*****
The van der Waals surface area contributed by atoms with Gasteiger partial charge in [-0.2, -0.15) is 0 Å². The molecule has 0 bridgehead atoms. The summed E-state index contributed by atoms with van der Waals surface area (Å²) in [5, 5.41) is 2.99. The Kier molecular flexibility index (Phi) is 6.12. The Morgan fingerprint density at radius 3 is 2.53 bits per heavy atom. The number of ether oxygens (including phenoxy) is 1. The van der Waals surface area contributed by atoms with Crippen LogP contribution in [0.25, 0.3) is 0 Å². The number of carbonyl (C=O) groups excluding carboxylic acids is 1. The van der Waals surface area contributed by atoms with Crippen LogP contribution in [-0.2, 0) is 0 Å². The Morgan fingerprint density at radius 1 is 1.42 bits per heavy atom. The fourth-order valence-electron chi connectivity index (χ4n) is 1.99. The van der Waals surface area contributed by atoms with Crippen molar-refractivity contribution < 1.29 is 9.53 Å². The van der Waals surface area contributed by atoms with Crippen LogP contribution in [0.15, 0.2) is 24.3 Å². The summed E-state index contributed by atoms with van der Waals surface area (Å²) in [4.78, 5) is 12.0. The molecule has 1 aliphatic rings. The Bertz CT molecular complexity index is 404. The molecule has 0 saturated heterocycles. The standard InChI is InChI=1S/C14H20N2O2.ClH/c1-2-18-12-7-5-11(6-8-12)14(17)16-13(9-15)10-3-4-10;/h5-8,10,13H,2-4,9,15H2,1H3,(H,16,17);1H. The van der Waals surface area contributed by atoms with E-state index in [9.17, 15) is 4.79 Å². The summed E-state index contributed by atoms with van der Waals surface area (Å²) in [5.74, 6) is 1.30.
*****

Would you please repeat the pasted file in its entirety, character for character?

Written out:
The van der Waals surface area contributed by atoms with Gasteiger partial charge in [-0.2, -0.15) is 0 Å². The molecule has 0 bridgehead atoms. The summed E-state index contributed by atoms with van der Waals surface area (Å²) in [5, 5.41) is 2.99. The Kier molecular flexibility index (Phi) is 6.12. The Morgan fingerprint density at radius 3 is 2.53 bits per heavy atom. The number of ether oxygens (including phenoxy) is 1. The van der Waals surface area contributed by atoms with Crippen LogP contribution in [0.25, 0.3) is 0 Å². The number of carbonyl (C=O) groups excluding carboxylic acids is 1. The van der Waals surface area contributed by atoms with Crippen LogP contribution in [-0.2, 0) is 0 Å². The Morgan fingerprint density at radius 1 is 1.42 bits per heavy atom. The fourth-order valence-electron chi connectivity index (χ4n) is 1.99. The van der Waals surface area contributed by atoms with Crippen molar-refractivity contribution < 1.29 is 9.53 Å². The van der Waals surface area contributed by atoms with Crippen LogP contribution in [0.15, 0.2) is 24.3 Å². The summed E-state index contributed by atoms with van der Waals surface area (Å²) in [4.78, 5) is 12.0. The molecule has 1 aliphatic rings. The Bertz CT molecular complexity index is 404. The molecule has 0 saturated heterocycles. The standard InChI is InChI=1S/C14H20N2O2.ClH/c1-2-18-12-7-5-11(6-8-12)14(17)16-13(9-15)10-3-4-10;/h5-8,10,13H,2-4,9,15H2,1H3,(H,16,17);1H. The van der Waals surface area contributed by atoms with E-state index in [9.17, 15) is 4.79 Å². The summed E-state index contributed by atoms with van der Waals surface area (Å²) in [5.74, 6) is 1.30.